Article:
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Drs. Vipaporn Phuntumart and Paul Morris at work on their research into Phytophthora infestans.

Drs. Vipaporn Phuntumart and Paul Morris at work on their research into Phytophthora infestans.



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The research of two BGSU biologists into Phytophthora infestans, the dangerous water mold that was responsible for the Irish potato famine, will be included in the Sept. 9 issue of Nature. The publication is one of the foremost international science journals.

Drs. Vipaporn Phuntumart and Paul Morris, biological sciences, were members of a cohort of 96 scientists who applied their expertise to the analysis of the genome sequence of the pathogen. Scientists at the Massachusetts Institute of Technology’s Broad Institute coordinated the project.

The work is especially timely because the mold is considered a re-emerging disease and has recently attacked tomato crops at home gardens and farms in New York and Virginia as well as Ohio. In addition, increasing knowledge of how the plant pathogens work could also help scientists better understand how other organisms break down a body’s resistance to both disease and treatment.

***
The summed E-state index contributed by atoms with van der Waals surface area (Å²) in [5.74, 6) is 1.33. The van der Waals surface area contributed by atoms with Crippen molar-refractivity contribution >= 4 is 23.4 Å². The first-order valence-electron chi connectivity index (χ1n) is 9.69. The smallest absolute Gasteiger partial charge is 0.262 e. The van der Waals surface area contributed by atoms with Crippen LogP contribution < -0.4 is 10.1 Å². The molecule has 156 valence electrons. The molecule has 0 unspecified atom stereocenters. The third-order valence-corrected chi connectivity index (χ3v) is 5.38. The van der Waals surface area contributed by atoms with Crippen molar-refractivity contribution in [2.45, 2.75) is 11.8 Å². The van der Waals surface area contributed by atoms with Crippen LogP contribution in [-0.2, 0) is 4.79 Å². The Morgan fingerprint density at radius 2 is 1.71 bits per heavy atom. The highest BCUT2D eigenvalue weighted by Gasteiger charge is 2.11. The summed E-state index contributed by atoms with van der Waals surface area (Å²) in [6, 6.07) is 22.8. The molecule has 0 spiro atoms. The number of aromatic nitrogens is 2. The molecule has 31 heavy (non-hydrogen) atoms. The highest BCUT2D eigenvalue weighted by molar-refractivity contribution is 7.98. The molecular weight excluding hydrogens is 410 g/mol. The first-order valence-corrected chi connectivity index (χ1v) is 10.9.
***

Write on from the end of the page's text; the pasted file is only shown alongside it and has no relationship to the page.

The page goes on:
Phytophthora infestans causes destructive leaf blight also known as “late blight” in potato and tomato in the U.S. and worldwide. It is now classified in a “supergroup” of protozoan and multicellular organisms that include both photosynthetic algae and the malarial pathogen. It infects and harms plants under cool, moist conditions. In the 1840s, the epidemics due to P. infestans known as the Irish potato famine led to starvation, death and mass migration of millions of people from Ireland.

Phuntumart and Morris’s interests focus on the evolution of membrane transporters. Comparisons across different Phytophthora genomes enable them to identify transporters that have diverged due to selective pressure from their plant hosts. In addition to providing insights into the evolutionary history of the pathogen, this approach will enable scientists to better understand the pathogenic strategies of this group of organisms. This information can then be used to develop better management strategies to minimize crop losses.
 
Phuntumart and Morris have also brought their gene-decoding skills to another member of the Phytophthora family, P. sojae, which causes soybean root rot—of great concern in northwest Ohio especially. Other members of the plant pathogen family attack various vegetables and even oak trees.


 
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September 8, 2009

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